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Financial service firms tap a wealth of KM features

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Knowledge management solutions are helping banks and other financial service companies protect customer accounts, target prospects with relevant content and manage documentation across the enterprise.

One of the most critical uses of knowledge management in financial institutions is to protect customer information. The companies need to know when a data compromise is likely and when one occurs, and must have quick access to data to recover from such a compromise.

That was evident when Target stores and some other retailers experienced data breaches at the start of the last holiday shopping season. An estimated 40 million credit card numbers and 70 million customer addresses were stolen, according to published reports.

Rule Loving, assistant VP of operations systems at StonehamBank, had become concerned about such breaches after a major problem—although smaller than the Target incident—a few years earlier.

Quick action to lessen risk

The Target breach gave Loving the opportunity to use the recently installed browser-based version of FoxtrotOne from EnableSoft, which employs a pre-written script to quickly take the steps necessary to recover from the card breach: reissuance of cards, lower ATM withdrawal and spending limits, and customer notification.

Within 48 hours after Target announced the breach, StonehamBank alerted the approximately 900 customers who had been impacted, lowered spending limits (a temporary precaution) and issued new debit cards. The 900 customers represented about 10 percent of the bank’s debit cardholders. Reissuing that many cards in a short time without Foxtrot-One’s automated script would have been daunting, according to Loving.

The rapid action reduced the risk for cardholders, who could quickly activate the new cards while also having less risk of loss until activation due to the lower limits. The quick response also enabled the bank to mitigate lost revenue from interchange fees, which are paid by merchant-acquiring banks to cardholder-issuing banks.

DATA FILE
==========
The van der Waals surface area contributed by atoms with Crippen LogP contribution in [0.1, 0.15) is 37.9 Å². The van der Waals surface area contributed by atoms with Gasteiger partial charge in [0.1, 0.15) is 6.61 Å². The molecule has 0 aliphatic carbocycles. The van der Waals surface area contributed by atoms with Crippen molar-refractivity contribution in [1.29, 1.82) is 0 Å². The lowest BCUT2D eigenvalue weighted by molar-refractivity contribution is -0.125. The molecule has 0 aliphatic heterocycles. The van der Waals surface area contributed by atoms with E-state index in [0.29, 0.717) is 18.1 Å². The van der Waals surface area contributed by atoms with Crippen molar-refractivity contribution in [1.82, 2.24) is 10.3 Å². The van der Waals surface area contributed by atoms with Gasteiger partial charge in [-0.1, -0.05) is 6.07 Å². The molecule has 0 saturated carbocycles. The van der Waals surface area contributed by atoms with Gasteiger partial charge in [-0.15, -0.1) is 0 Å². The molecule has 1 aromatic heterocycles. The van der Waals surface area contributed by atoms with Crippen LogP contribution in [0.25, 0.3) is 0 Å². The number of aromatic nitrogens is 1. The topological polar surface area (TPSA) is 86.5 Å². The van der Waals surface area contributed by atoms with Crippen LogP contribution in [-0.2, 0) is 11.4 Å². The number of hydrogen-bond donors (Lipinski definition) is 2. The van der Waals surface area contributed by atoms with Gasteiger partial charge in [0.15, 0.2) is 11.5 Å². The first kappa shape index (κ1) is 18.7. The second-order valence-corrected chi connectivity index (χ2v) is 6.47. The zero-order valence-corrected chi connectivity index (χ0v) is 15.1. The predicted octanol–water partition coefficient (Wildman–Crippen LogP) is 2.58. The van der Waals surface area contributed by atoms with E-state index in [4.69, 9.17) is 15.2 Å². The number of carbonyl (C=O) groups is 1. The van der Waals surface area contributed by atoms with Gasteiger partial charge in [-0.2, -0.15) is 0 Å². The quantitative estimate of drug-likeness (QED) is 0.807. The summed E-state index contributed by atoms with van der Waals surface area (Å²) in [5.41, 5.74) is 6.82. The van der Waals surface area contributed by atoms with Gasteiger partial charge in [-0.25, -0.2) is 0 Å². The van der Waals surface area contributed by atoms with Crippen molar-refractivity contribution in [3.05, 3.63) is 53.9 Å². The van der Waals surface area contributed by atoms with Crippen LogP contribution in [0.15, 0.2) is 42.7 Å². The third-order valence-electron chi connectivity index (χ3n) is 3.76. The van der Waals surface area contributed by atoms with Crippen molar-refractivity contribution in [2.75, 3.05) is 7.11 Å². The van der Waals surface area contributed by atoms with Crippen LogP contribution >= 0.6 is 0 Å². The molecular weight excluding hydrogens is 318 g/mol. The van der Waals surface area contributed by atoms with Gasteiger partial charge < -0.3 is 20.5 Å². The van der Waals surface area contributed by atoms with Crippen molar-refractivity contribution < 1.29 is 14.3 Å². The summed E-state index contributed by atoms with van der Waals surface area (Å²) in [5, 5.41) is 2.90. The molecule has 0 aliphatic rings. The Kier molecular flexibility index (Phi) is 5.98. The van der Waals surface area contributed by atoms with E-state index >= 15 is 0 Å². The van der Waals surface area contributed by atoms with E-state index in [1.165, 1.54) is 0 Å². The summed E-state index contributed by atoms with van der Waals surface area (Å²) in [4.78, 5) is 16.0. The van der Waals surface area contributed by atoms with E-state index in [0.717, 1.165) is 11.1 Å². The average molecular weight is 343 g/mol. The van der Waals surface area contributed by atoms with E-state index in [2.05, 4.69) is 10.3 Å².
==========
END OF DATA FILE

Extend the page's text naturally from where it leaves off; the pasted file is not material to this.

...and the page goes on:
“We try to stay up on compromises and address them early. When something like this happens, it’s not going to happen once, so we built a process and scripts so that we are prepared for the next one,” Loving said. “This really helped us manage a bad situation.”

Engaging prospects and customers

McGladrey LLP, a provider of assurance, tax and consulting services to middle market companies, wanted to better target clients with its content, which includes thought leadership, economic forecasts, charts and other visuals and video. “We needed to move to a digital marketing platform. We wanted to increase our click-through rate,” says Ken Foster, the company’s digital media director. “We were using an open source content management system, but it wasn’t enough to reach the people we wanted with leadership content. And it wasn’t friendly across mobile devices.”

Already a customer, using the Adobe Test and Target and Adobe Analytic products, McGladrey looked to Adobe again in January 2012, adding Adobe Experience Manager to enhance marketing to prospects and engagement of customers. All three products are elements of Adobe’s Marketing Cloud solution, which McGladrey fully implemented in fall 2013.

“We needed more intelligence in order to deliver content that meant more to each particular [site] visitor,” Foster says. “Our clients had also been saying that content was difficult to find.”

Adobe Experience Manager includes customizable templates, which enable a small team to manage content and site functionality. It works in conjunction with McGladrey’s other Adobe products to prioritize the most meaningful content for site visitors. Experience Manager also includes taxonomy and tagging capabilities that allow users to find content by industry, author, content type and other criteria. Content for specific subjects is dynamically linked so site visitors can easily find additional content related to their initial searches, increasing their engagement on the McGladrey site. They can also create their own custom navigation by combining various perspectives. Click-through rates and engagement have increased significantly since the adoption of the Adobe Marketing Cloud, according to Foster.

Another important feature was the mobile capability. McGladrey used responsive Web design to deliver a website optimized for different mobile devices. Click-through rates for mobile site visitors have increased from 15 percent to 50 percent, and the mobile traffic has increased by 8 percent, Foster says.

He hopes to continue to expand the use of Adobe modules throughout the enterprise, getting more McGladrey authors to use the Adobe Marketing Cloud tools as part of their workflows to improve prospecting and customer engagement efforts.

“The digital platform will be our foundation for growth,” Foster says.

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